That completely depends upon your public school. TJEd does not mean homeschooling. And homeschooling does not mean TJEd. It's about the keys of great education: You (not them), Inspire (not require), Structure Time (not content), Simplicity (not complexity), Quality (not conformity), Mentors (not professors), classics (not textbooks). If you are asking how can you work these principles into your child's education, although they attend a conveyor-belt school for most of their time, then I agree that this is quite difficult. It's difficult, although not impossible, to counter 30 hours or more per week of a child's time. So, the first thing I would do is make sure you really understand what each of the keys means. Read all the books, essays, listen to the audio of the forums, and talk to other TJEd families. Get a well-rounded and deep understanding of each of the keys. Next, go talk to the school, or specifically to your children's teachers. Explain your educational philosophy to them. Ask them to work with you. Volunteer to work with them. Become a team. Most teachers love these principles, but often can't apply them for administrative reasons. If they know you want to be integral in your child getting a great education, you may be surprised how much they will work with you. Teach your children about the principles of Leadership Education. Have them read TJEd for Teens. Help them to understand that some things they have to do simply to go along with the system, but other things they will do in order to get their own, great education. Lastly, I have to say, ask yourself why, if you believe in these principles, your children are spending the majority of their time in a conveyor belt school. There are public schools, private schools, and charter schools who utilitize at least some of these keys. You can find them in many places (more in smaller towns, but they are out there everywhere). These are not new principles. People may not call it TJEd, but they may still be utilizing the keys. That's why you must gain a deep understanding of this model of education, so you can recognize it regardless of what they call it. If it helps...I attended public (very conveyor belt) schools for K-12 and then for my bachelor's degree. And yet, I got a great education over the years. I had a few wonderful teachers who used many of the keys of great teaching. My parents understood the keys to great teaching, and they stood up to teachers when necessary, gave me supplemental materials when appropriate, helped me love learning, and encouraged me to push myself beyond the low expectations of conveyor belt teachers. Amy Edwards San Diego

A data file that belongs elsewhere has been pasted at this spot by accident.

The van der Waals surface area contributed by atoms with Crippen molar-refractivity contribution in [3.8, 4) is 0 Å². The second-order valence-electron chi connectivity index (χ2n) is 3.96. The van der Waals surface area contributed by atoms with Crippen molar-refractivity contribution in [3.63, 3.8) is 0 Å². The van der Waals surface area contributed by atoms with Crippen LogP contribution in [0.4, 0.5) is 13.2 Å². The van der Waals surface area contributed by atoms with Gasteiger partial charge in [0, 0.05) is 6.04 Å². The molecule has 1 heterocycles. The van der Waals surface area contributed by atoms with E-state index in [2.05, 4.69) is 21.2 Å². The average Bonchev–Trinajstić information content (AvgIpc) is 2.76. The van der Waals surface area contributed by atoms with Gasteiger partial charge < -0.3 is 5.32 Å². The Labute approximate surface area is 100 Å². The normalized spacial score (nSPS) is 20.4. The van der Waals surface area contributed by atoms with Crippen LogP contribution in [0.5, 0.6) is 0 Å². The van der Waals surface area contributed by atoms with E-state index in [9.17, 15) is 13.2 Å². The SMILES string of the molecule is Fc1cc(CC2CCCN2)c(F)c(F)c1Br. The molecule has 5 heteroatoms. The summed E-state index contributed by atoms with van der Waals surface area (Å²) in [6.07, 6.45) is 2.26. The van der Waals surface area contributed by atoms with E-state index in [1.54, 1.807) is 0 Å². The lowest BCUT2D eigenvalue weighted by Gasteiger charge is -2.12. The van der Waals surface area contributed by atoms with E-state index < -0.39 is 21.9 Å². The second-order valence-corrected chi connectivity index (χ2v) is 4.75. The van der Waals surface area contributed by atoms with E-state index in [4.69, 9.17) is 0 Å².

EDITORS NOTE: We'd like to emphasize that Leadership Education is not about the place or the curriculum used to educate, but rather the principles, breadth and depth of education -- the broad liberal arts education which in the old world was limited only to the wealthy aristocrats 2 centuries ago.
The Founding Fathers wanted to ensure that this type of education was not exclusive but rather available to everyone in order to prevent the elites from limiting who could be broadly educated and who could not.....things have certainly changed in the last 100 years! Today it survives because now families support and integrate these same principles to ensure their children CAN get a Leadership Education in spite of the drift public education has made away from the founders original intent. Some families continue with their children in the public school and supplement at home, while others prefer to not use the public school at all. This post is designed to help give some perspective about how families do use the public school and leadership education in the home.
For a glimpse into a Public School where Leadership Education is happening we recommend the book "There Are No Shortcuts" and "Teach Like Your Hair's On Fire" by Rafe Esquith a teacher in the LA Unified School District -- where he uses the principles of Leadership Education. His story is one of obstacle and opposition, when many good teachers who try to make this happen in their classroom get so frustrated they give up -- Fortunately for Mr Esquith, persevered and eventually the District saw the results and supports what he does. The sad tale is, this is a rare opportunity since most teachers cannot operate their classroom in this manner.